And while the shooting percentage has come back around under incumbent bench boss Ken Hitchcock — it’s risen to 8.5 percent across the past 23 games — that’s about the only notable rise in 5-on-5 performance Edmonton has truly seen. In fact, in the other key statistical categories, the Oilers have actually seen a decline. That includes Corsi percentage, which has dropped to 47 percent across the past 23 games, as well as shots percentage (46), scoring chance percentage (45.3) and high-danger chance percentage (40.7). Considered by many the answer to the defensive woes that were ailing Edmonton, a no-nonsense coach whose tough approach could straighten out the Oilers, Hitchcock’s albeit-brief tenure has been just as tumultuous as McLellan’s through the season and a quarter prior.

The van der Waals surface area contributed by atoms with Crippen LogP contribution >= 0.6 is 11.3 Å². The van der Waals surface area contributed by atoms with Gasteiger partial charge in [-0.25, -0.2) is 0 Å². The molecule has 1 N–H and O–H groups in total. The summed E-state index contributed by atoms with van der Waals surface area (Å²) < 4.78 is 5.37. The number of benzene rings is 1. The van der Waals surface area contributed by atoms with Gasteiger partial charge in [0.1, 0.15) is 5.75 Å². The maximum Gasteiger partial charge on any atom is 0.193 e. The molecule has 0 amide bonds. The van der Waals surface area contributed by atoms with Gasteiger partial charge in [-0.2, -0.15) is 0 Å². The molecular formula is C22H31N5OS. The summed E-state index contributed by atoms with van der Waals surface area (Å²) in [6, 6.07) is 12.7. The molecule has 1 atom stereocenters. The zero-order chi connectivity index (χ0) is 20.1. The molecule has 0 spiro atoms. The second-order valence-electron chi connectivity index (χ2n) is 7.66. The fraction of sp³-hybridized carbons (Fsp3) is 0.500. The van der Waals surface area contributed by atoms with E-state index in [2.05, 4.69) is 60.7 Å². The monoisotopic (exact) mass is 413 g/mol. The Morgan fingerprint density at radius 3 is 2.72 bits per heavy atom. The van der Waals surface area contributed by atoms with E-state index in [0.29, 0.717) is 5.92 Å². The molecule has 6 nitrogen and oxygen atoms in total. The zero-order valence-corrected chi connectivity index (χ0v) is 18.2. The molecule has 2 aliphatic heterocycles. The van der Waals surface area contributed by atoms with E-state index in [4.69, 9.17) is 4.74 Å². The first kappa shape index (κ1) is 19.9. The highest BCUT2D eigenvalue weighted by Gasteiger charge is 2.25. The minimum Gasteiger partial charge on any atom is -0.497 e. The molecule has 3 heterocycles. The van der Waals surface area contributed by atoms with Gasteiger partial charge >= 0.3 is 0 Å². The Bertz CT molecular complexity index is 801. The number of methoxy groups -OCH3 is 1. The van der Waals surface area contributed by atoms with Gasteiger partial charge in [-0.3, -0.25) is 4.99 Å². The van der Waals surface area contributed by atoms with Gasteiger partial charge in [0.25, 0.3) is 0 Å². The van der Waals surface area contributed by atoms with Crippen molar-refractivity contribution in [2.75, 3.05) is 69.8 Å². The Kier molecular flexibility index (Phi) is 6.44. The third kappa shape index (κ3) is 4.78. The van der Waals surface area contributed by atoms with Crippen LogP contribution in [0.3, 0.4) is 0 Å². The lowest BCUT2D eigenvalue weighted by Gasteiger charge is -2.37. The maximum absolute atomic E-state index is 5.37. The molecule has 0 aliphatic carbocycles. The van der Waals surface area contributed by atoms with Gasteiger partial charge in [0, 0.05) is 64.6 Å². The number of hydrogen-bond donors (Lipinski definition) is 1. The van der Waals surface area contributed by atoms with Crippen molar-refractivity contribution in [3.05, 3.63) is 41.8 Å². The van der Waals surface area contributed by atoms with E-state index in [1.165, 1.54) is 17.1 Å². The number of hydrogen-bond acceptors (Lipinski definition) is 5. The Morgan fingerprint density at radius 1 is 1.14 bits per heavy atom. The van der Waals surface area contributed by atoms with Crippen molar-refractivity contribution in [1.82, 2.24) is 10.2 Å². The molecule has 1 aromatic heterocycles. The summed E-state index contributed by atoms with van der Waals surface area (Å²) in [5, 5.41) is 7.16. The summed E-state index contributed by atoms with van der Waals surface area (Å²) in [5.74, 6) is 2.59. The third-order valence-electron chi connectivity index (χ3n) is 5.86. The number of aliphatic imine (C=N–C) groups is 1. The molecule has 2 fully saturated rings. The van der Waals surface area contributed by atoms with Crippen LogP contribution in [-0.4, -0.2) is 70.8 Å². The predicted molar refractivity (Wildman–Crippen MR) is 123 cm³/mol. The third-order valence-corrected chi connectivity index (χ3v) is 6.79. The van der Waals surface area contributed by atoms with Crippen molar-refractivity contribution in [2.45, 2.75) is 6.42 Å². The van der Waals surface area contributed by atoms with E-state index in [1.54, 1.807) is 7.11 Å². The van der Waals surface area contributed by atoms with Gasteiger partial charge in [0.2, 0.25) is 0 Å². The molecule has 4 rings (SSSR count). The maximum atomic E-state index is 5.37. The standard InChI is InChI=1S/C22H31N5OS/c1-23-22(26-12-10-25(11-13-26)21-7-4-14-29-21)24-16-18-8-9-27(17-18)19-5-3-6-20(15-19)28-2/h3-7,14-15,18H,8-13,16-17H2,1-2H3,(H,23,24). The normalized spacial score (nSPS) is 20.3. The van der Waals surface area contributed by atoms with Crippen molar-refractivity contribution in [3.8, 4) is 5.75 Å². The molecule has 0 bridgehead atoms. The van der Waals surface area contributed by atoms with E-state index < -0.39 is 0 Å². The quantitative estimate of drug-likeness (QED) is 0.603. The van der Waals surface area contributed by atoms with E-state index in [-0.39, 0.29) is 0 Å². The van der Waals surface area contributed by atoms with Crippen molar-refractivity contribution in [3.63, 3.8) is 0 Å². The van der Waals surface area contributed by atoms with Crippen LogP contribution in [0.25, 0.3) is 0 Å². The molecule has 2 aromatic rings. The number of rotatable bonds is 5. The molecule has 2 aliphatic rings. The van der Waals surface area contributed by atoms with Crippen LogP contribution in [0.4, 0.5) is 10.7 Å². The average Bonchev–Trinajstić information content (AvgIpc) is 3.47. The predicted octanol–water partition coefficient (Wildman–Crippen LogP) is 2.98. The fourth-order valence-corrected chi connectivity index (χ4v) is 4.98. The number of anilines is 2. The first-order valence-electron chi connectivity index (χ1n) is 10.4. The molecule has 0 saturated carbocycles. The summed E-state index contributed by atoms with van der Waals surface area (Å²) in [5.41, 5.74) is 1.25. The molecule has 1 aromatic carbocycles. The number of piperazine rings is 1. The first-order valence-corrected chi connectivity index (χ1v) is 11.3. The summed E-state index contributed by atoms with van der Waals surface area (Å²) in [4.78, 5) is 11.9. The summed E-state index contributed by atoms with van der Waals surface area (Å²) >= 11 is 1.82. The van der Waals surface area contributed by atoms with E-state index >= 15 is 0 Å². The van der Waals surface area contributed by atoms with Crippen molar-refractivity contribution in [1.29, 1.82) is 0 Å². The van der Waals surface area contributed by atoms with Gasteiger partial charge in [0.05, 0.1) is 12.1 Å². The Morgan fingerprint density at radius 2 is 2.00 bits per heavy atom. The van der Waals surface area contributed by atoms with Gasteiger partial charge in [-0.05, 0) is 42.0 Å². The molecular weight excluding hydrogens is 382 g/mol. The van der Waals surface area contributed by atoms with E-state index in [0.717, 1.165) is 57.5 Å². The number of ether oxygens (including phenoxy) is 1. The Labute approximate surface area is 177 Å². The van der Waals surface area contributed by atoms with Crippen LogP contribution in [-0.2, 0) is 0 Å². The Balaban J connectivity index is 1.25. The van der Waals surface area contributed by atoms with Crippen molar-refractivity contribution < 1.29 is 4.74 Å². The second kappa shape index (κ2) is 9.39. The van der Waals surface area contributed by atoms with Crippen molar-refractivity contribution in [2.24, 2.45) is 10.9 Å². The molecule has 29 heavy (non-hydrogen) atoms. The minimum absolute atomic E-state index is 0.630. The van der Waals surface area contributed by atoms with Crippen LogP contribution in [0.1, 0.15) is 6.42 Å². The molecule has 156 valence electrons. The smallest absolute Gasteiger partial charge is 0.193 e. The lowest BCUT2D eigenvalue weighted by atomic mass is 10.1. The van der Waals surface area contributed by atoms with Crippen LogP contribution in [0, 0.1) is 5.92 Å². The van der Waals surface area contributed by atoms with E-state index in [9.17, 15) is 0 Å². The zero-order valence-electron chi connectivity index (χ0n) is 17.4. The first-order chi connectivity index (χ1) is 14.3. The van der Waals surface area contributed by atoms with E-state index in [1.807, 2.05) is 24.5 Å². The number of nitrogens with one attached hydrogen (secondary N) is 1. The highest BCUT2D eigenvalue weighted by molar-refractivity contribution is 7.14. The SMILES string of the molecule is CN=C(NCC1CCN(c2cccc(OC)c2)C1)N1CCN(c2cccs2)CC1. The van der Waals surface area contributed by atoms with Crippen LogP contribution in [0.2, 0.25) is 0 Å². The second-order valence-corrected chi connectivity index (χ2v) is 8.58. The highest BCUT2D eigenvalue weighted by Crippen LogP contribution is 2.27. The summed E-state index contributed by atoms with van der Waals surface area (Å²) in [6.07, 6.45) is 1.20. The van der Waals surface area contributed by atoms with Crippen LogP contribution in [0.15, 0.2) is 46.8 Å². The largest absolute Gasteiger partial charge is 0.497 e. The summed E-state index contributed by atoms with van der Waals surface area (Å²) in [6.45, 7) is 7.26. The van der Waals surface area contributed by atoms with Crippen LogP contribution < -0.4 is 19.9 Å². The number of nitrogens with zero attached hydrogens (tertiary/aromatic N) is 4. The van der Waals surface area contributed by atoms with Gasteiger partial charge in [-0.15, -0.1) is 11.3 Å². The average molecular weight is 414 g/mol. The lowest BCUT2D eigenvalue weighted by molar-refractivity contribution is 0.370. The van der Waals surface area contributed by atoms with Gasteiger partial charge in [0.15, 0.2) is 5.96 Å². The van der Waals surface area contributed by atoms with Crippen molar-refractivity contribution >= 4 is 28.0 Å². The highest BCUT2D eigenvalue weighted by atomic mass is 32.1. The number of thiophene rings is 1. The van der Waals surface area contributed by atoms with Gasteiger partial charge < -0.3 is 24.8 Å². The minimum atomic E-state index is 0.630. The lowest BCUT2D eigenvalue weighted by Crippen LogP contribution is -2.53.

But speaking in terms of what the cost would be for the Oilers to truly address their needs, it would also be incredibly foolish for Edmonton to pursue upgrades for a team that may still fall short.
It’s been no secret that No. 1 on the Oilers’ wish list remains a top-pairing — or at the very least a top-four — defender. Already, the Oilers have tried to address their need by making some minor moves, acquiring Alex Petrovic and Brandon Manning, but neither are needle-movers for a team in need of legitimate first- or second-pairing rearguards. But when you look at the potentially available blueliners who fit the bill and the possible price tags attached, which could be high-round draft picks or talented roster players, it seems misguided at best for an Oilers team that is already thin at about every position to pursue such an addition.